Originally REM was to field candidates in all 577 constituencies, but this has been scaled back to 526. The uncontested constituencies are those Macron believes will return assembly members sympathetic to REM and hence likely to align themselves with his programme. REM will have a balanced gender candidacy and Macron has stated that he wants half the candidates to be drawn from “civil society” rather than the “political classes”. In France, it is not necessary to hold any elected position to be appointed secretary of state or minister and some of REM’s ministers are drawn from this “civil society”, as it is called. Nevertheless, in the forthcoming general election, those ministers who must stand for election or re-election have been informed that if they fail to gain a seat in the national assembly their portfolio will be withdrawn.
Current opinion polls suggest that REM will have the largest number of seats in the new assembly - possibly an overall majority. But there are risks. As mentioned, existing political parties who have seen their members accept ministerial posts from Macron may mount a rival candidate against them in their constituency. Another problem for REM concerns the distribution of public funds to political parties, which is based on the results obtained. If a candidate from another party wins and that candidate has endorsed REM, do the funds go to the latter, or to the party of the candidate’s official affiliation? On top of this, there is the usual horse-trading among parties, each one proposing to withdraw a candidate in one constituency if the second party withdraws in another.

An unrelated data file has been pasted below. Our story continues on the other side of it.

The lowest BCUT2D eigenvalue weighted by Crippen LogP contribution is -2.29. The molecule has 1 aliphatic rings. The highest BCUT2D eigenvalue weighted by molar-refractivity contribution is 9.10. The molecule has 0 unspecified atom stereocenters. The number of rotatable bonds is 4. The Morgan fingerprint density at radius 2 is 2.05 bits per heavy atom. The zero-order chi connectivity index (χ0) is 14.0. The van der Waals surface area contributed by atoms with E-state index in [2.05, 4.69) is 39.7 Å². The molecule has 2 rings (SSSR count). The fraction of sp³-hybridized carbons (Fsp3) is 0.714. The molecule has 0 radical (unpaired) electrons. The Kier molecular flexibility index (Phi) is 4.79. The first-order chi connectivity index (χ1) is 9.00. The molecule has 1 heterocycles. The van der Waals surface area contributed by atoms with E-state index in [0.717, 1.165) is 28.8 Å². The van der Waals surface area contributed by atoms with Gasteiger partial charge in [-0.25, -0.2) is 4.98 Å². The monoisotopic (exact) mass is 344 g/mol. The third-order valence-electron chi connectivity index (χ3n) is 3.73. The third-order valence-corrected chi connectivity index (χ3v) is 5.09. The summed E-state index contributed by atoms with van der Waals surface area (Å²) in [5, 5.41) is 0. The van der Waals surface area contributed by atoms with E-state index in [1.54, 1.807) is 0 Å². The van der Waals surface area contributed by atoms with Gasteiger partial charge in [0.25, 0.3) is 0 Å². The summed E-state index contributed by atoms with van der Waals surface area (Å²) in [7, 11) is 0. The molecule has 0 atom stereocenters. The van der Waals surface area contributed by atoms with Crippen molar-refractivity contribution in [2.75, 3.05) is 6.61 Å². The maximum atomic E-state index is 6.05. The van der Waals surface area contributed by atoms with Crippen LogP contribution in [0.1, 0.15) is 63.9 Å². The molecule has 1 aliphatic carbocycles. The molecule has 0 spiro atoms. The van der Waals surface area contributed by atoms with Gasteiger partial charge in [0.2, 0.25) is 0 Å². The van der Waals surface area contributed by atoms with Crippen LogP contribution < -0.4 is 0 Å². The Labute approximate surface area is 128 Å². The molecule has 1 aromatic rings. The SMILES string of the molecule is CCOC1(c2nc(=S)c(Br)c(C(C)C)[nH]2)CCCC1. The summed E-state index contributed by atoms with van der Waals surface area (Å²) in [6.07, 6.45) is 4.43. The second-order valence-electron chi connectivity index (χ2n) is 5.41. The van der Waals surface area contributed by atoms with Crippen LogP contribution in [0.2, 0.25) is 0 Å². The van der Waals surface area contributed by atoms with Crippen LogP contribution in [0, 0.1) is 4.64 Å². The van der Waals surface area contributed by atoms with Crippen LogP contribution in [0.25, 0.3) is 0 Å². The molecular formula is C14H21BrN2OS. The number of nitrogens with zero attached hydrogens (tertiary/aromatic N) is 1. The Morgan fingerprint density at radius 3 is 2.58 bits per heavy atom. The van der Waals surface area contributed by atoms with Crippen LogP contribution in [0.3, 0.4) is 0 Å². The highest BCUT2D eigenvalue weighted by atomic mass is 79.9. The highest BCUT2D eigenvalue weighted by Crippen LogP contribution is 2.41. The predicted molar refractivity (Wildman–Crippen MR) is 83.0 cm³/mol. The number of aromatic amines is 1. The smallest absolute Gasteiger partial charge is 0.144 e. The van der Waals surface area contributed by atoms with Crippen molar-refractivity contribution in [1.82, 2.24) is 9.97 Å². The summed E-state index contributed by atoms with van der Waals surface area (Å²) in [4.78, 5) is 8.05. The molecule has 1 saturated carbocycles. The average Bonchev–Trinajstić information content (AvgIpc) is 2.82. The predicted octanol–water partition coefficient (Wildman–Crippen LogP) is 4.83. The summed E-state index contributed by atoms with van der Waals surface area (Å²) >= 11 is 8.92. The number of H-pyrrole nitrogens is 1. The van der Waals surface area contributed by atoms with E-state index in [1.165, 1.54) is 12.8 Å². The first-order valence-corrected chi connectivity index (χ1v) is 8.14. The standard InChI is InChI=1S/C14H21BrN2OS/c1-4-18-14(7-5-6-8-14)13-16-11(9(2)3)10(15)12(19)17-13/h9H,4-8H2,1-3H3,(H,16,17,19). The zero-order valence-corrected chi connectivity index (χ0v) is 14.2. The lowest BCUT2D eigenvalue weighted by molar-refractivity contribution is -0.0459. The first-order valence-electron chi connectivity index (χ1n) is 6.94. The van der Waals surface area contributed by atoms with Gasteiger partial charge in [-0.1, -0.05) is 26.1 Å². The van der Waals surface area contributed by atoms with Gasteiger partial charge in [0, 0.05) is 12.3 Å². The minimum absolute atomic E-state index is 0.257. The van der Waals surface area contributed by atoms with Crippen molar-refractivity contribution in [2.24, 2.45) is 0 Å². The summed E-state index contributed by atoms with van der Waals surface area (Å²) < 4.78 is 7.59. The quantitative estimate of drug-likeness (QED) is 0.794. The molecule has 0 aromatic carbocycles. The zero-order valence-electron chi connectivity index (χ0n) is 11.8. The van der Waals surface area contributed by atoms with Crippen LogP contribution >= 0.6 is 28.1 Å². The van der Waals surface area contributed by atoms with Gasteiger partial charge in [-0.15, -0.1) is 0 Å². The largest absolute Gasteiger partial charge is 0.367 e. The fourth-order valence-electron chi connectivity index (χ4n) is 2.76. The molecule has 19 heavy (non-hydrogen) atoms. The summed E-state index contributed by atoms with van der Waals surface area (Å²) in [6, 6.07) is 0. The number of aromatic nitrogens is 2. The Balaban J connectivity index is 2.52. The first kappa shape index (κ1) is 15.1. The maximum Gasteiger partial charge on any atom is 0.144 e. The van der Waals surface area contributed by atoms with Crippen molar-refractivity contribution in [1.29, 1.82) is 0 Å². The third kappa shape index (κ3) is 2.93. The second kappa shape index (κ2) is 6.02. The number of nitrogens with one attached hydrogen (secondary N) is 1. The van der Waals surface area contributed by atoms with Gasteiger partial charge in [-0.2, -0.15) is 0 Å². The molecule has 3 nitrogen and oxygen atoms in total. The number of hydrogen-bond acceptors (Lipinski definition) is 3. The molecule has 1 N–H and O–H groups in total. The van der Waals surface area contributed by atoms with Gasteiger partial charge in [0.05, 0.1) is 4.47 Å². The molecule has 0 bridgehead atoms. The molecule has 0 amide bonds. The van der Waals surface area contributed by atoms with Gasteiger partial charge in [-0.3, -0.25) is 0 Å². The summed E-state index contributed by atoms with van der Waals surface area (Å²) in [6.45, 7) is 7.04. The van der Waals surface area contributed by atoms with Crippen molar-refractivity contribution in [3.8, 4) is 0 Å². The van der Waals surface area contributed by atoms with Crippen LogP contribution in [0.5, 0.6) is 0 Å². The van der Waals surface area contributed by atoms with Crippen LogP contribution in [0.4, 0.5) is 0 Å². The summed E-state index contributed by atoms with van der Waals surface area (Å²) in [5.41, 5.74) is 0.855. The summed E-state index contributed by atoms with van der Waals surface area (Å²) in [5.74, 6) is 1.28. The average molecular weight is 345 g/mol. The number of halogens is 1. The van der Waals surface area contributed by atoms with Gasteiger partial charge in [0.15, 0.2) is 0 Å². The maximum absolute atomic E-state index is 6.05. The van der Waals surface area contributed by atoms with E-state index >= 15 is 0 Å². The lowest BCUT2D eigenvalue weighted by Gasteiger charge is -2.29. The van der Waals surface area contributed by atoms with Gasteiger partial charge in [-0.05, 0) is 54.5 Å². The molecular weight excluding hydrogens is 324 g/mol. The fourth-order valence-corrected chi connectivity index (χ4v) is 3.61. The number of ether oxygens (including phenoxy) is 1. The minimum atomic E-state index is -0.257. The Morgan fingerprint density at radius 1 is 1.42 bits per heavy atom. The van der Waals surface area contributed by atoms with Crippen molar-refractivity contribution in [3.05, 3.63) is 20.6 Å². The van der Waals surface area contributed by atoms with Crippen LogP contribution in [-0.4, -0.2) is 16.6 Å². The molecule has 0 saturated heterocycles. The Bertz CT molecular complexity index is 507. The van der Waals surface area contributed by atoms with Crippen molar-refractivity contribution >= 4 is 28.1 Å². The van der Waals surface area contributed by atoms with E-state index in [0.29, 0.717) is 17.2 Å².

The biggest unknown is what will happen to REM if it becomes the governing party. If the electorate votes for the ‘moderates’ of REM in order to exclude far left and right, this does not mean that stability is assured. REM’s make-up is of people with quite differing views, whether they are in ministerial positions or not, so key questions - like keeping or scrapping the 35-hour week and the tax on wealth - will quickly antagonise one side or the other.